Arts and Crafts Movement
William Morris believed people should be surrounded by beautiful, well-made things. This vision inspired the emergence of the Arts and Crafts movement in the 1860s. Morris's lectures and essays on art and his rediscovery of traditional craft techniques helped spread the movement, as did the decorative designs and products from his company: Morris, Marshall, Faulkner & Co.
As a diverse international movement, Arts and Crafts encompassed many characteristics. There was no single manifesto and no one style to which it adhered. Several Arts& Crafts guilds, organizations, and schools helped fuel the movement.
The core characteristics of the Arts and Crafts movement are a belief in craftsmanship which stresses the inherent beauty of the material, the importance of nature as inspiration, and the value of simplicity, utility, and beauty. The movement often promoted reform as part of its philosophy and advanced the idea of the designer as craftsman.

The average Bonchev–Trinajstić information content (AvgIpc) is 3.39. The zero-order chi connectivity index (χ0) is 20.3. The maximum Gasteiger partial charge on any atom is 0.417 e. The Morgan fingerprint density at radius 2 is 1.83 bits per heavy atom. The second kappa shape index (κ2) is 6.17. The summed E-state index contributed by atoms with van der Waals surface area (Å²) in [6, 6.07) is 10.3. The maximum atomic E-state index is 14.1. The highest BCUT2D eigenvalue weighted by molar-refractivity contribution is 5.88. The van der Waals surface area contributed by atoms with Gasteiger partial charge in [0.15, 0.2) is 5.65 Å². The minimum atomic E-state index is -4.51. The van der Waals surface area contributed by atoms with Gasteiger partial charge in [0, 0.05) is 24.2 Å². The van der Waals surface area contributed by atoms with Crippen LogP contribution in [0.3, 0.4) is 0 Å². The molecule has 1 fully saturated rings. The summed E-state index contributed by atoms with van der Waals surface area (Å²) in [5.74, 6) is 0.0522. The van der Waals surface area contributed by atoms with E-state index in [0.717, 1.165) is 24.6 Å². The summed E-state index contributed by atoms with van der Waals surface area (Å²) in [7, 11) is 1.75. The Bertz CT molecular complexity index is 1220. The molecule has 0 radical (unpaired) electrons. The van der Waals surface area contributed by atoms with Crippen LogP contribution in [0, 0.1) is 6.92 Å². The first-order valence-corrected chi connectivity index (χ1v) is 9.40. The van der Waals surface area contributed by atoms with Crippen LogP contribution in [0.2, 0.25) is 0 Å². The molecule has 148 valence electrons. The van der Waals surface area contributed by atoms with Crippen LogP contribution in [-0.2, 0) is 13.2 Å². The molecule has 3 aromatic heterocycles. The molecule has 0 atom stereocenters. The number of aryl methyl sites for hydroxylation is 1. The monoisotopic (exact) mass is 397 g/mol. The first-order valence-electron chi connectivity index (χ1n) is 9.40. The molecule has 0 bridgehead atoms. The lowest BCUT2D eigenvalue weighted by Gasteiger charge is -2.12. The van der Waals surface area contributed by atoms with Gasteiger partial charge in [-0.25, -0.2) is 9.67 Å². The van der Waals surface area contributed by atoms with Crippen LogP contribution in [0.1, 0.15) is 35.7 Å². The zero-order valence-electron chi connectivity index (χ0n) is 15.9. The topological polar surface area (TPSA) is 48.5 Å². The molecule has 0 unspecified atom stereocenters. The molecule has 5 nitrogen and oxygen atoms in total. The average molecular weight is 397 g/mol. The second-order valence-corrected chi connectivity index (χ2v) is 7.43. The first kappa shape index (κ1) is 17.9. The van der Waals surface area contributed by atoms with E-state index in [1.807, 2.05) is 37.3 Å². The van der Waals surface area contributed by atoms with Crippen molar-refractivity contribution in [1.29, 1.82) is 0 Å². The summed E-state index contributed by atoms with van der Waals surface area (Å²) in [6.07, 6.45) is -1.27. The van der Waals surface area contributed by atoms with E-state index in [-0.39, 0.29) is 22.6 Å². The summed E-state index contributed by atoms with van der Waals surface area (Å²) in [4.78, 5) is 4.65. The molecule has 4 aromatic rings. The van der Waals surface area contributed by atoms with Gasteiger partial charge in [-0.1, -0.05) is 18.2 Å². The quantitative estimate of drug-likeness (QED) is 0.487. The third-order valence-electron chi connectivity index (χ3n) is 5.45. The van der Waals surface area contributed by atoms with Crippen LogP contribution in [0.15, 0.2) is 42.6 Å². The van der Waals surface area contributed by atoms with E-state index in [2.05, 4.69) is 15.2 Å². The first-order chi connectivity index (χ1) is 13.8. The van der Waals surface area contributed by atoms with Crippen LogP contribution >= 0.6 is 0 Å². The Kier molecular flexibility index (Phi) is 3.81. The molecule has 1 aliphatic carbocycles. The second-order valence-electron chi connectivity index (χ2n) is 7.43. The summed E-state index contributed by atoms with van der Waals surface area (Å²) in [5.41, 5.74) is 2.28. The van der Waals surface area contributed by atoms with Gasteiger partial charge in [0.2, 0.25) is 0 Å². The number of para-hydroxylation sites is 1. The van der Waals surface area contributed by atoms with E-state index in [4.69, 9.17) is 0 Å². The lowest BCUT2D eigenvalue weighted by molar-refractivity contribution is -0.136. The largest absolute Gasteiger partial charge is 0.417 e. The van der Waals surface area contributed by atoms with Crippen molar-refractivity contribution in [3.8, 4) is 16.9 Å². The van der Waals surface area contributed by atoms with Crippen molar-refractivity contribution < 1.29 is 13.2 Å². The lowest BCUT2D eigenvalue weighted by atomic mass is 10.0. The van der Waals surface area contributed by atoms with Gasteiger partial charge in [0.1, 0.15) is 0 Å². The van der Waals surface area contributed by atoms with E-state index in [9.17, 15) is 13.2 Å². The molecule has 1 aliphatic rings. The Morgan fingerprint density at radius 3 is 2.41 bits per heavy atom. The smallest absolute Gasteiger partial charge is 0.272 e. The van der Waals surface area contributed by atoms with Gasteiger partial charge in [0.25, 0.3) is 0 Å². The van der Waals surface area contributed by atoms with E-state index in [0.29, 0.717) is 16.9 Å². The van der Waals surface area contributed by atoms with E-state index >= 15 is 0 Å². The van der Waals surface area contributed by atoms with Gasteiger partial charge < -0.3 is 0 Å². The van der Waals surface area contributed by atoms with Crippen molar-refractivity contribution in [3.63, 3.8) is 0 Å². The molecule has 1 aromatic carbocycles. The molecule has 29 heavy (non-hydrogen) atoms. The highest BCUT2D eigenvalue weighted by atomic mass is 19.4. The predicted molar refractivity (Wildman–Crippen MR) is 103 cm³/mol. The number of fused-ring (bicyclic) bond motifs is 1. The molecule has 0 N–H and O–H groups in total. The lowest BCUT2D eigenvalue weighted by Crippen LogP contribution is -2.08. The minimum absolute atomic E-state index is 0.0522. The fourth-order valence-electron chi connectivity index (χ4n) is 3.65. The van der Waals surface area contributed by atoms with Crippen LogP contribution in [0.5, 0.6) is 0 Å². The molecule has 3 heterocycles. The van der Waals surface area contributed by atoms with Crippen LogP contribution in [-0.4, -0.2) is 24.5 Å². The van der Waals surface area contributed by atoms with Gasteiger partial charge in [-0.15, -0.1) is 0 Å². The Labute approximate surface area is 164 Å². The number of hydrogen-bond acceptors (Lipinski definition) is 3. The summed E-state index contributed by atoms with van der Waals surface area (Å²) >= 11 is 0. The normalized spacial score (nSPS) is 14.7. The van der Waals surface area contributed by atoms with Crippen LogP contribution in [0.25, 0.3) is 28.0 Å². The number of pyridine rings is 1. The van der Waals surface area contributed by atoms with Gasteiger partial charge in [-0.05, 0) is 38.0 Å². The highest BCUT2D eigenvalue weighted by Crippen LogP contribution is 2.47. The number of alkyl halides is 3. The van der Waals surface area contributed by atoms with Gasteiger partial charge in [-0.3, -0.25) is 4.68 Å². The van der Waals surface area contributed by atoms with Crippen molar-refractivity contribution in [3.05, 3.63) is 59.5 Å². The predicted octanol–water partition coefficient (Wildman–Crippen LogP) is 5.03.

Image: The entrance hall at Wightwick Manor incorporated many Art and Crafts elements including Morris designed fabric on the wing chair.
"To give people pleasure in the things they must perforce USE, that is one great office of decoration; to give people pleasure in the things they must perforce MAKE, that is the other use of it."
- William Morris, The Lesser Arts, 1877 -
The Studio, 1893
The Studio Magazine helped popularize the Arts and Crafts Movement at the turn of the twentieth century.
Besheer Art Tile, Bedford, New Hampshire, c. 2010
This tile made by Kenneth and Jacqueline Besheer is evidence of the continuing popularity of arts and crafts designs. It was inspired by Marc Mangin's color lithograph used in an 1897 publication: Plants and their Application to Ornament.